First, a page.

Definitions

Sorry, no definitions found.

Etymologies

Sorry, no etymologies found.

Examples

Sorry, no example sentences found.

Wordnik is becoming a not-for-profit! Read our announcement here.

Comments

Log in or sign up to get involved in the conversation. It's quick and easy.

  • I would say the English lexicon is the domain of all English words, and lexome would refer to only the words of a specific language, so they seem to overlap.

    December 19, 2007

  • Isn't cheese-rolling a sister sport to zorbing?

    December 18, 2007

  • I'm not a linguist, but I sometimes play one on Wordie.

    Mollusque, I loved your original analogy: "how words and languages evolve and recombine and memes compete for prominence." It's a perfect mirror for biome in just about every aspect.

    December 18, 2007

  • If you're pushing lexispheres, isn't that a sister sport to cheese-rolling?

    December 18, 2007

  • So how far can we push this analogy? Genome has two meanings: the complete genetic material of a living organism, and the idealized genome of a species. With millions of species, there are millions of genomes in the second sense and many quadrillions in the first sense. Genomics is the study of all of these.

    So is the lexome the (potential) vocabulary of an individual, of a language, or of a species? Individuals can speak more than one language, so do they have more than one lexome? (They have more than one genome: mitochondrial and nuclear.)

    Does the lexisphere contain multiple lexomes or only one? Is the lexisphere the set of things describable by a (the) lexome, or are lexisphere and lexome synonyms? Interestingly, the word genosphere, most broadly defined as "the genetic content of the universe at anytime" has been around for at least a dozen years.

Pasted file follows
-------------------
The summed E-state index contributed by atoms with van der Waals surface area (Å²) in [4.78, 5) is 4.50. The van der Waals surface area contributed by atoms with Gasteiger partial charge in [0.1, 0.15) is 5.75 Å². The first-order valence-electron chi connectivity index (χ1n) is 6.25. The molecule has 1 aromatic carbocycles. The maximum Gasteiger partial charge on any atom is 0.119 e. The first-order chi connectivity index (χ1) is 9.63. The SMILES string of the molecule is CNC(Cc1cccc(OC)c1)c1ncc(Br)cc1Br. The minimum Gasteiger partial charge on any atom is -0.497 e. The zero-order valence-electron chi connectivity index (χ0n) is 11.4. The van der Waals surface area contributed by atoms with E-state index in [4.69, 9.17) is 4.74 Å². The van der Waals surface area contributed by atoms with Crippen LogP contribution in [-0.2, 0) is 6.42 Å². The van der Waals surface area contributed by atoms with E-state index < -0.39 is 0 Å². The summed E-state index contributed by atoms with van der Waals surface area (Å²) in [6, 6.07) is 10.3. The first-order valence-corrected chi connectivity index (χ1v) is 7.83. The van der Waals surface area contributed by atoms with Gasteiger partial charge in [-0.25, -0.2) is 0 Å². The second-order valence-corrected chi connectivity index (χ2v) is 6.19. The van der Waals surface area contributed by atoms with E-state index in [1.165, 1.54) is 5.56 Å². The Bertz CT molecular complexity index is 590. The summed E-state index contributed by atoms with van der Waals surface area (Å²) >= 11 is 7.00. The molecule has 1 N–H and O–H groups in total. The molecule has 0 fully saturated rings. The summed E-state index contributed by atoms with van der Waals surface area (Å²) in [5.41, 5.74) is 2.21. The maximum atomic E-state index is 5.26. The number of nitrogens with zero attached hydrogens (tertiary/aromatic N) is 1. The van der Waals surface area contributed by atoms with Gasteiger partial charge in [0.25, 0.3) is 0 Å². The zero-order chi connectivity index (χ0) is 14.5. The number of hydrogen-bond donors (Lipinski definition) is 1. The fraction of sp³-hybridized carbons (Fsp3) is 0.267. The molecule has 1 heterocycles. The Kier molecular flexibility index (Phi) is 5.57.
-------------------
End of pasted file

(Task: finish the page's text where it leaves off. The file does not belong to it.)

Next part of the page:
What do the linguists have to say about this?

    December 18, 2007

  • In furtherance of the biological analogy (the field is quickly creating new -omes, such as the proteome, the interactome, the transcriptome), language should have a syntactome, a clausome, a sententome.

    In the spirit of Borges's Library of Babel, I have written a short program that, given infinite time, will generate every single utterance of any given size, thus exhausting the utterome. Eventually.

    December 18, 2007

  • If my daughter were still of an age to be in a crib, her Wordiemobile would have little wordiemobiles on it.

    December 17, 2007

  • Which Wordiemobile, mollusque? The one that drives around like a bookmobile or the one you hang over your baby's crib? ;-)

    December 17, 2007

  • Lexome is a gem! A quick Google search reveals that it's an Albanian word but no English instances seem to occur. Grab it!

    December 17, 2007

  • I'm a biologist too, adoarns. Lexome is a great analogy, given how words and languages evolve and recombine and memes compete for prominence. (For non-biologists, the reference is to genome, proteome, metabolome, transcriptome etc.)

    You should list lexome first, as you're the coiner. I was thinking in terms of biosphere, atmosphere, lithosphere. Places where the Wordiemobile could travel.

    December 17, 2007

  • The domain of all words.


    That's the webbie's way. Since I was trained in the biological sciences, my proposal would be the lexome.

    December 17, 2007

  • No, me!

    December 17, 2007

  • Can I rename my home town to Lexisphere? Pleeeeaaaaase???!!!

    December 16, 2007

  • The domain of all words.

    December 16, 2007